PARIS — Irina Brook, one of Europe’s most exciting new stage directors, has theater in her blood.
After all, her father is Peter Brook, the great British director responsible for some of the most influential productions of the last 50 years. But the younger Brook, who next month will stage a production of Giaochino Rossini’s opera, “La Cenerentola,” at the Theatre Champs Elysees here, didn’t intend to follow in her father’s footsteps. She gravitated to acting first.
This story first appeared in the April 29, 2003 issue of WWD. Subscribe Today.
Growing up in Paris, where her father decamped in 1970 to found his experimental Bouffes du Nord troupe, Brook left for New York at 18 to study with Stella Adler. Things went well at first. She landed parts off-Broadway and then moved to London, where she worked in theater and film. She even acted in a few of her father’s productions in Paris. But her career didn’t gel. Then, in 1995, she came across a play by Richard Kalinoski called “The Beast on the Moon,” and decided to test destiny.
“It all happened very overnight,” recalls Brook, now 39. “My feelings for the play were very strong. For the very first time, I knew I needed to direct.”
The play opened to raves in Paris. It traveled to London, where it enjoyed a successful run in English, and then returned to Paris. At the 2001 Molieres — France’s equivalent of the Tonys — the play swept all five top prizes, including best director. Since then, Brook has never been out of work.
Critics called her staging last year, in French, of Tennessee Williams’ “The Glass Menagerie” fearless and inspiring. Last summer she wowed audiences with a spare version of Tchaikovsky’s opera, “Eugene Onegin,” at the festival in Aix-en-Provence. She also has staged productions of Mozart’s “Magic Flute” and Shakespeare’s “Romeo and Juliet.” And this fall, she will stage Bertolt Brecht’s “Good Woman of Setzuan,” in French, at Paris’ Chaillot theater, before taking it on the road.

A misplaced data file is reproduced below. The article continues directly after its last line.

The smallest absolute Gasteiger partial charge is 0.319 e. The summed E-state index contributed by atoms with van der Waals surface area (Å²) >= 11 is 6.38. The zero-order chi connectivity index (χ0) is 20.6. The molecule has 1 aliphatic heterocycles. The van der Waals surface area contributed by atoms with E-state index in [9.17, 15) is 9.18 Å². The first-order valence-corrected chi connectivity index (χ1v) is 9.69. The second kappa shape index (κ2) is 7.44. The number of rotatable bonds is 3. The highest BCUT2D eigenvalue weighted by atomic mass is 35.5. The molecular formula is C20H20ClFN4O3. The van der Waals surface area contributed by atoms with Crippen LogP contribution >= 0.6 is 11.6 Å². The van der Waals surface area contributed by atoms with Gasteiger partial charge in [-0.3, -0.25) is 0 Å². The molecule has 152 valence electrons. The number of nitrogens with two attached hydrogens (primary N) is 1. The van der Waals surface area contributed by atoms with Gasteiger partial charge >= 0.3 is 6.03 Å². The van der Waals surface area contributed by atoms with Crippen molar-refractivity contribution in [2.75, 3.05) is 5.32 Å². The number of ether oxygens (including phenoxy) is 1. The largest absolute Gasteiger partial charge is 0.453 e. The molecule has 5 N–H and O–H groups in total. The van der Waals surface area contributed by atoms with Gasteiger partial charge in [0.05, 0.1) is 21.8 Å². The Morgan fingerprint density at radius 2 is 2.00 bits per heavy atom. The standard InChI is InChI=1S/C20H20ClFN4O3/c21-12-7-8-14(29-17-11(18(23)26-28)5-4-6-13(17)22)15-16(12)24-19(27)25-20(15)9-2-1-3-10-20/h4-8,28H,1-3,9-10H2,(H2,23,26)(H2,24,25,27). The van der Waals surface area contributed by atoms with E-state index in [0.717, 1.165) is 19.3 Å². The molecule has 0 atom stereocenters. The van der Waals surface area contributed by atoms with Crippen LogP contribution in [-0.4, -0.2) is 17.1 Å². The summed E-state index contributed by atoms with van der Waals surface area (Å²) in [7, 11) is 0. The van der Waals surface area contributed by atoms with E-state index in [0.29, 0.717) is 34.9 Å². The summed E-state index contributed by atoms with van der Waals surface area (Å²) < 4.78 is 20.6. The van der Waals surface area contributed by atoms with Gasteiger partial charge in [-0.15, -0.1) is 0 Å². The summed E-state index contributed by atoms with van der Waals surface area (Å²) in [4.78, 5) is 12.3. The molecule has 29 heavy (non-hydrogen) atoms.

Although she has veered toward opera, Brook stresses that stage is her first love. “My number one passion is theater because I’m interested in choosing actors and in the process of finding a play that I can feel passionate about,” she says.
Yet, in recent years, she has fallen under opera’s spell. Early next year, in fact, she will kick off an opera workshop in Bologna, Italy. For “La Cenerentola,” loosely based on the Cinderella tale, Brook transports the action to a loft-like bar in modern-day New York. “For me to be interested in watching something it needs to be contemporary,” she says.
Of course, this method is similar to her father’s minimalist aesthetic and elemental approach. While Brook’s style is informed by her father’s, it’s not imitative. “There are certain highly stylized things that I like that are really my own taste,” she points out. “I’m very interested in dance and the expression through the movement of the body. I like musical comedy.
“I suppose the thing I like most in theater is when it works on an emotional level,” Brook concludes, as an assistant calls the director back to rehearsal, “and then giving it all a light touch.”